The trust that the public grants librarians

I love this quote from Introduction to Public Librarianship (pg. 192):
"The shaping of collections that will cause this intake of breath, this rescued memory is a trust that the public grants librarians."
That quote was in response to an observation by Alberto Manguel:
We read in slow, long motions, as if drifting in space, weightless. We read full of prejudice, malignantly. We read generously, making excuses for the text, filling gaps, mending faults. And sometimes, when the stars are kind, we read with an intake of breath, with a shudder, as if someone or something had "walked over our grave," as if a memory had suddenly been rescued form a place deep within us–the recognition of something we never knew was there, or of something we vaguely felt as a flicker or a shadow, whose ghostly form rises and passes back into us before we can see what it is, leaving us older and wiser. [From A History of Reading. 1996]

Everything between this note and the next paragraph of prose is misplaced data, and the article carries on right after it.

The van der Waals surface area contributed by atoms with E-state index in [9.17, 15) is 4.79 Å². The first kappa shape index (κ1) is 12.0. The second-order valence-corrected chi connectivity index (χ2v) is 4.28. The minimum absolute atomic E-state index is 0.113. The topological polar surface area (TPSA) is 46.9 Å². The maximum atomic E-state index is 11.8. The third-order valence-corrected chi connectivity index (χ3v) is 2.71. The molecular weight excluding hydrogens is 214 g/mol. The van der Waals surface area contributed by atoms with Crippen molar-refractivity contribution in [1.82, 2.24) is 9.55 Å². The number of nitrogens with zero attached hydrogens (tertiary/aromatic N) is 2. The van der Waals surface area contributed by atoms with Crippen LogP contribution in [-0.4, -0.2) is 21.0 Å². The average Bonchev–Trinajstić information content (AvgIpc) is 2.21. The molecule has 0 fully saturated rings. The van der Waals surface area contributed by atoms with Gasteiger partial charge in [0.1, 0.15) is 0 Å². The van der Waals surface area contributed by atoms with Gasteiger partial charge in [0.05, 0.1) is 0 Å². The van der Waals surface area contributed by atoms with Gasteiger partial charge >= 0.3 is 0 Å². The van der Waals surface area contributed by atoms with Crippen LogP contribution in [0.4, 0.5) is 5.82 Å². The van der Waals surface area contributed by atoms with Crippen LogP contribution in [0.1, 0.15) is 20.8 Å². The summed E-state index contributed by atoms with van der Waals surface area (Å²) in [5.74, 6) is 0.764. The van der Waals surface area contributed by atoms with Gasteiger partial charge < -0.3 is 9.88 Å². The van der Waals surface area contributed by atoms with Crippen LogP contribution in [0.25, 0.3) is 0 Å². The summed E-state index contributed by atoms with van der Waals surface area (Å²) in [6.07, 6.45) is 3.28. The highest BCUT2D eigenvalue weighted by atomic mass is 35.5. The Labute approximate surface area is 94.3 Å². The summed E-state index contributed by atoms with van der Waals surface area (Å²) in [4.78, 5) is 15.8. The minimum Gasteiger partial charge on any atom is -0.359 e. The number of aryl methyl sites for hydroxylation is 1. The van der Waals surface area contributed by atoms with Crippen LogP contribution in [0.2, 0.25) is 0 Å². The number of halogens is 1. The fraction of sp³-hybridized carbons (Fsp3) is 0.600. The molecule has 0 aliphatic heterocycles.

Introduction to Public Librarianship goes on to state: "Public librarians serving adults should know the history of reading and reading culture to be able to strike a balance between popular books and the classic and meaningful books that lead to introspection and understanding."
That statement follows a quote from Vivian Gornick, an American critic, essayist and memoirist: "I cannot help thinking, 50 years ago in the Bronx, if the library had responded to my needs instead of shaping my needs, what sort of reader would I have become."
The Gornick quote is from a New York Times article, published February 20, 1998 and titled My City: Apostles of the Faith that Books Matter.
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